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Everything Can Be Fixed in Post, aka Don’t Sweat your Originality.

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July 8, 2013 by jcfarnham

I’ve been hearing a thing, or twenty, about the nature of the job, and the industry, and originality, and whatever else sort of matters. Here’s the thing though, being a writer is about writing, init? And the funny thing is that everyone with a half-way alright grasp of their native language could sit down and write a damn novel.

Like Chuck Wendig says, writing a novel isn’t hard in the “same way that building a chair isn’t hard: I can duct tape a bunch of beer cans and chopsticks together and make a chair. It won’t look pretty. And it’s an insurance liability.

If you’re going to get bogged down in what others are saying about writing, then you’re almost certainly going to come up brimming with unoriginality.You’re going to pick up their habits, write what they think it cool, hell, you might even become them.

The only sure fire way to exercise your own voice is to write, write badly, stack those words up, forget whats going on in the world, and hack the thing to bits and polish until you have something worth presenting.

I’m certain that if you do that your wizarding school will be unique, or you space-bound marines won’t get sued.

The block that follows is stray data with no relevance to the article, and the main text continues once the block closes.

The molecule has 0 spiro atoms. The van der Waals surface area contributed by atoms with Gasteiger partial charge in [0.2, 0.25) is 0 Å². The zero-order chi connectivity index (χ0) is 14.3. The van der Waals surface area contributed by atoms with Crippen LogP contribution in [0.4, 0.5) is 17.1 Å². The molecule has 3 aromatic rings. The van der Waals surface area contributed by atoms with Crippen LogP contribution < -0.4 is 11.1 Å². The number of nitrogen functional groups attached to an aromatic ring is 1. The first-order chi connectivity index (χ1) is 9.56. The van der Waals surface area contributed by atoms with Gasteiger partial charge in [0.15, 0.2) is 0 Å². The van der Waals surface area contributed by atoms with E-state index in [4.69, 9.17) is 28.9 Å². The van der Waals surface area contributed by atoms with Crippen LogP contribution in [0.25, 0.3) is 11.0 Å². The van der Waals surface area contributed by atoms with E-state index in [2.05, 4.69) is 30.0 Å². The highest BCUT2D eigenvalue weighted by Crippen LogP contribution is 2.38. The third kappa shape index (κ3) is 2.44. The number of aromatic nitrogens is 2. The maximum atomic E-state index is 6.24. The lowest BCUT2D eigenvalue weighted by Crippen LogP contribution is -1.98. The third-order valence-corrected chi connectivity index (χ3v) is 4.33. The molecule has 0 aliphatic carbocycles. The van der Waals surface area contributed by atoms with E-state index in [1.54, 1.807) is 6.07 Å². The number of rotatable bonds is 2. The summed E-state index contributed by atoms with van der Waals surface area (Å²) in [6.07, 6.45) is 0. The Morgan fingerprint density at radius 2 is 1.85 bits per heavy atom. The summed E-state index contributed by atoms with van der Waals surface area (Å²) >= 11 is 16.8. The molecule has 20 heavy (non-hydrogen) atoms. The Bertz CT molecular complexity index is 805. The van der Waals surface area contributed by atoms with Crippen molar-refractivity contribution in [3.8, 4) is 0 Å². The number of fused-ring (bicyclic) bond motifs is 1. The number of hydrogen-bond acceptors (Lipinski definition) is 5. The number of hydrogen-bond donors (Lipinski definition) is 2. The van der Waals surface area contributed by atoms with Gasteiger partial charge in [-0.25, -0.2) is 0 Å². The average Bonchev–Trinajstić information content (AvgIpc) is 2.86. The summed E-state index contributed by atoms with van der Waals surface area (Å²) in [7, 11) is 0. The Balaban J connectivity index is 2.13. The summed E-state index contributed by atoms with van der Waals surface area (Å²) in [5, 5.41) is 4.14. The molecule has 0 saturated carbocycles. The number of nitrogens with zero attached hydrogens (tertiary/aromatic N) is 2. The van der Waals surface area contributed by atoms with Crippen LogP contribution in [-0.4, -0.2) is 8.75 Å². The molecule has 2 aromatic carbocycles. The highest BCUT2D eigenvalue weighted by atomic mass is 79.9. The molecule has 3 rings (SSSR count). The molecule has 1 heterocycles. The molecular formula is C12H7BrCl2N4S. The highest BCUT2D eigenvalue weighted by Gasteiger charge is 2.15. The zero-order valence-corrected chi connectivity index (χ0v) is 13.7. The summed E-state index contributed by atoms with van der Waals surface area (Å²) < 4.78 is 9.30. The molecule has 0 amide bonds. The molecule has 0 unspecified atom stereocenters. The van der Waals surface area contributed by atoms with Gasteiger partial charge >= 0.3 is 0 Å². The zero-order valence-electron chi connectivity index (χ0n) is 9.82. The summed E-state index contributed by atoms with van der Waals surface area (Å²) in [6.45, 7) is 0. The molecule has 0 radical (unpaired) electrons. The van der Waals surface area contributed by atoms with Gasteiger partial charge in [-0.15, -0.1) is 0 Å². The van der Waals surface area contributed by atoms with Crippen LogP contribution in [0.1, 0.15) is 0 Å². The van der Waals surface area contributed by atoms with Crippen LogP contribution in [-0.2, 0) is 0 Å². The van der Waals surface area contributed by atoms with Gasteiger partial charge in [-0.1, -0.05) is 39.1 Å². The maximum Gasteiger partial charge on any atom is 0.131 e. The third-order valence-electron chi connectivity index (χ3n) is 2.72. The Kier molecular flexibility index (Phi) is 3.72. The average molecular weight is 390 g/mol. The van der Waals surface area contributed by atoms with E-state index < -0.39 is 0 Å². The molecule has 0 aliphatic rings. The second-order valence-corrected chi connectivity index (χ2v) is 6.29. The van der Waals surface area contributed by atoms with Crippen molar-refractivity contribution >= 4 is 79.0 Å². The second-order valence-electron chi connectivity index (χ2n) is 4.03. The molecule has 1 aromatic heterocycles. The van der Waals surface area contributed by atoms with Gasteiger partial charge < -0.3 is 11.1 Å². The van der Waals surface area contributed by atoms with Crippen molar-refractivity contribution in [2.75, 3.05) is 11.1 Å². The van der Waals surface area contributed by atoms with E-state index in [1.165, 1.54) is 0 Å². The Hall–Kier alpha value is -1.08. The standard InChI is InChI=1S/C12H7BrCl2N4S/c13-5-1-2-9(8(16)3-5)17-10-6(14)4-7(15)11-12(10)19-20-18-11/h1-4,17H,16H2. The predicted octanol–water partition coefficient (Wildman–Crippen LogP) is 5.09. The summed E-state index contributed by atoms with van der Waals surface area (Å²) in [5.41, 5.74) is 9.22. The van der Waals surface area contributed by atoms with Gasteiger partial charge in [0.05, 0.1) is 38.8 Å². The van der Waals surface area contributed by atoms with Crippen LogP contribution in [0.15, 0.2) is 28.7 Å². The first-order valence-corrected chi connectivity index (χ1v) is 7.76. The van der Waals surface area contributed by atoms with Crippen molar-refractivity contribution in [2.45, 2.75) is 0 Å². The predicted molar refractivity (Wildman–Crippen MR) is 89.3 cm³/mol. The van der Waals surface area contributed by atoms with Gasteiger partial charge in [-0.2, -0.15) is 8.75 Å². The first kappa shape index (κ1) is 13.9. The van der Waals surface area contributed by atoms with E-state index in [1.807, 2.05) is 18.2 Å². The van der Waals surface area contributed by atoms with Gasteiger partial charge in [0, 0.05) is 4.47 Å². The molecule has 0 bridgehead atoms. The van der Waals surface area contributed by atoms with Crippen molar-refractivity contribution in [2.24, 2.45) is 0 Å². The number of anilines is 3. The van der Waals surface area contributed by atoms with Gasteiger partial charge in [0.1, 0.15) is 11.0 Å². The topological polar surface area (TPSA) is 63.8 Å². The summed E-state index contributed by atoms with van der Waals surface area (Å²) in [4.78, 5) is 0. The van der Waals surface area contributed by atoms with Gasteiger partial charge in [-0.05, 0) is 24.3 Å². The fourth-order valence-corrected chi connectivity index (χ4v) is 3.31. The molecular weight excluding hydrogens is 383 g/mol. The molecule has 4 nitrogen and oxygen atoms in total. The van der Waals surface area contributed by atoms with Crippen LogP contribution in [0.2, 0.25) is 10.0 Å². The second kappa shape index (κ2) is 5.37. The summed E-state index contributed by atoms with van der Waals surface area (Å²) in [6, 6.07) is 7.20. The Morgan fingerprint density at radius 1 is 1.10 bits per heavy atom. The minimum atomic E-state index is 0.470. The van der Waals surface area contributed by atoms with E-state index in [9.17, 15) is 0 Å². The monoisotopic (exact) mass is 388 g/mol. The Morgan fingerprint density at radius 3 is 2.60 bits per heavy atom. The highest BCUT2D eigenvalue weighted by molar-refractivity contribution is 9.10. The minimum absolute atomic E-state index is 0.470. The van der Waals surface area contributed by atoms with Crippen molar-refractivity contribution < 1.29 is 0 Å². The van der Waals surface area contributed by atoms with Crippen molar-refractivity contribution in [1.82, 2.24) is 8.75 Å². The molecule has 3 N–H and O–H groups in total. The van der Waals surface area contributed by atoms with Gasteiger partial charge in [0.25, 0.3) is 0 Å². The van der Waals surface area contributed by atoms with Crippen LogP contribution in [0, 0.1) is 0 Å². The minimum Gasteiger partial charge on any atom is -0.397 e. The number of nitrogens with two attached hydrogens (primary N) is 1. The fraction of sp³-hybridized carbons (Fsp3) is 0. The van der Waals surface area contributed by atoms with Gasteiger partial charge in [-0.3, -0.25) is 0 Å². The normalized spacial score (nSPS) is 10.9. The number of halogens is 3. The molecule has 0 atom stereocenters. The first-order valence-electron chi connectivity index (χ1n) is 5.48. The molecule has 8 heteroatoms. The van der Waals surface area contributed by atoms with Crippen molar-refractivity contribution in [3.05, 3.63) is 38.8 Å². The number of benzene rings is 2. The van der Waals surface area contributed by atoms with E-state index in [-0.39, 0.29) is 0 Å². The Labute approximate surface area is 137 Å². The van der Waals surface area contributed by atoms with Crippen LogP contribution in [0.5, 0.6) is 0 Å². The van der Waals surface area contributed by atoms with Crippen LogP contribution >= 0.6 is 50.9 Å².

Let’s be logical, you are you. The only way someone else could be you is if they lived exactly the same life right along with you. And even then they’d probably be a different kettle of fish altogether. Just look at twins.

How in the world could some one who isn’t you, down to the hair sticking out of that mole on your lip, write exactly what you’ve written?

I’m not… China Mieville. I’m not Jim butcher. I’m not Hemingway, Hunter S. Thompson, Harper Lee, or Clive Cussler. And that’s why, when I’m writing a first draft, I don’t worry about being unique. Ball’s to being unique. If I’m having fun, and that’ll do for now.

Let your beta readers call you out on a contrived plot, or how you cribbed from Wendig. I can garantee that if you’re being honest it won’t be exactly the same as the work they’re telling you about, because you aren’t that author. At best it’ll strongly remind them of something. (You have different characters right?)

But does that mean you shouldn’t listen to someone who tells you you’ve just rewritten Lord of the Rings? Of course not. You must listen. That’s what they’re there for. And hey if it’s a good story, then that’s all that matters.

People often say everything has been done before. They’re probably right too, but thing is it hasn’t yet been done by you, dear reader.

Have fun for the moment and be true to yourself, because everything can be fixed in post. The unique you will turn up eventually.

(I know, I know, two Wendig-isms in one post, but I’m reading him a lot at the moment and by goodness does most of it make sense.)

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